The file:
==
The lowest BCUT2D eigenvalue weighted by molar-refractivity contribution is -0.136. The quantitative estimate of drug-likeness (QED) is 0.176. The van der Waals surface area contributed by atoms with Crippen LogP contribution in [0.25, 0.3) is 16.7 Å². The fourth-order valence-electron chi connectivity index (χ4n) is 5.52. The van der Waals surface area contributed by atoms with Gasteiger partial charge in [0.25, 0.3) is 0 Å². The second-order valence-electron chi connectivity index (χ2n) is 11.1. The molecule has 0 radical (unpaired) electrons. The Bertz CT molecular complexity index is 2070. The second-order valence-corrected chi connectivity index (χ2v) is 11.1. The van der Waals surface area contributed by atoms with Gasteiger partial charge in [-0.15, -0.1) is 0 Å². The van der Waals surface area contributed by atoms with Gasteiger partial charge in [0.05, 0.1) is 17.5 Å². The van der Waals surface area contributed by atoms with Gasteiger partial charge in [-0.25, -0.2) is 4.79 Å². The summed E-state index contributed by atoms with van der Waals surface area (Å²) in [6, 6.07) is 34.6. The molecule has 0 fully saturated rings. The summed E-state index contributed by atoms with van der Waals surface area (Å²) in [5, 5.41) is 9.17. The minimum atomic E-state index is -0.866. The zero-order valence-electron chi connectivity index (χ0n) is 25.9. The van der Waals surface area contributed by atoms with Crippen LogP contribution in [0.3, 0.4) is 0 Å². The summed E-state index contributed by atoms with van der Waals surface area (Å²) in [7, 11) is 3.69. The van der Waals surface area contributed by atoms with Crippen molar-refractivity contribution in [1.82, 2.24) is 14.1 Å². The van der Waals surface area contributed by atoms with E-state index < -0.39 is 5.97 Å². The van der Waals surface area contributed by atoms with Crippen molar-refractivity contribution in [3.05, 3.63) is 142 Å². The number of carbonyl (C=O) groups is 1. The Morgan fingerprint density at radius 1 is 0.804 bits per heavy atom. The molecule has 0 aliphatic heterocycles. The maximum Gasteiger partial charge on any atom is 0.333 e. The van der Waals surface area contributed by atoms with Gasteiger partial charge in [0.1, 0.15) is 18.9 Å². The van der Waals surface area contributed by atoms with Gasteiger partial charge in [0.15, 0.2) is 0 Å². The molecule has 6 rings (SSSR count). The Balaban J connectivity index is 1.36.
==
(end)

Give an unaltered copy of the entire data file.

The lowest BCUT2D eigenvalue weighted by molar-refractivity contribution is -0.136. The quantitative estimate of drug-likeness (QED) is 0.176. The van der Waals surface area contributed by atoms with Crippen LogP contribution in [0.25, 0.3) is 16.7 Å². The fourth-order valence-electron chi connectivity index (χ4n) is 5.52. The van der Waals surface area contributed by atoms with Gasteiger partial charge in [0.25, 0.3) is 0 Å². The second-order valence-electron chi connectivity index (χ2n) is 11.1. The molecule has 0 radical (unpaired) electrons. The Bertz CT molecular complexity index is 2070. The second-order valence-corrected chi connectivity index (χ2v) is 11.1. The van der Waals surface area contributed by atoms with Gasteiger partial charge in [-0.15, -0.1) is 0 Å². The van der Waals surface area contributed by atoms with Gasteiger partial charge in [0.05, 0.1) is 17.5 Å². The van der Waals surface area contributed by atoms with Gasteiger partial charge in [-0.25, -0.2) is 4.79 Å². The summed E-state index contributed by atoms with van der Waals surface area (Å²) in [6, 6.07) is 34.6. The molecule has 0 fully saturated rings. The summed E-state index contributed by atoms with van der Waals surface area (Å²) in [5, 5.41) is 9.17. The minimum atomic E-state index is -0.866. The zero-order valence-electron chi connectivity index (χ0n) is 25.9. The van der Waals surface area contributed by atoms with Crippen LogP contribution in [0.3, 0.4) is 0 Å². The summed E-state index contributed by atoms with van der Waals surface area (Å²) in [7, 11) is 3.69. The van der Waals surface area contributed by atoms with Crippen molar-refractivity contribution in [1.82, 2.24) is 14.1 Å². The van der Waals surface area contributed by atoms with E-state index < -0.39 is 5.97 Å². The van der Waals surface area contributed by atoms with Crippen molar-refractivity contribution in [3.05, 3.63) is 142 Å². The number of carbonyl (C=O) groups is 1. The Morgan fingerprint density at radius 1 is 0.804 bits per heavy atom. The molecule has 0 aliphatic heterocycles. The maximum Gasteiger partial charge on any atom is 0.333 e. The van der Waals surface area contributed by atoms with Gasteiger partial charge in [0.1, 0.15) is 18.9 Å². The van der Waals surface area contributed by atoms with Gasteiger partial charge in [0.15, 0.2) is 0 Å². The molecule has 6 rings (SSSR count). The Balaban J connectivity index is 1.36.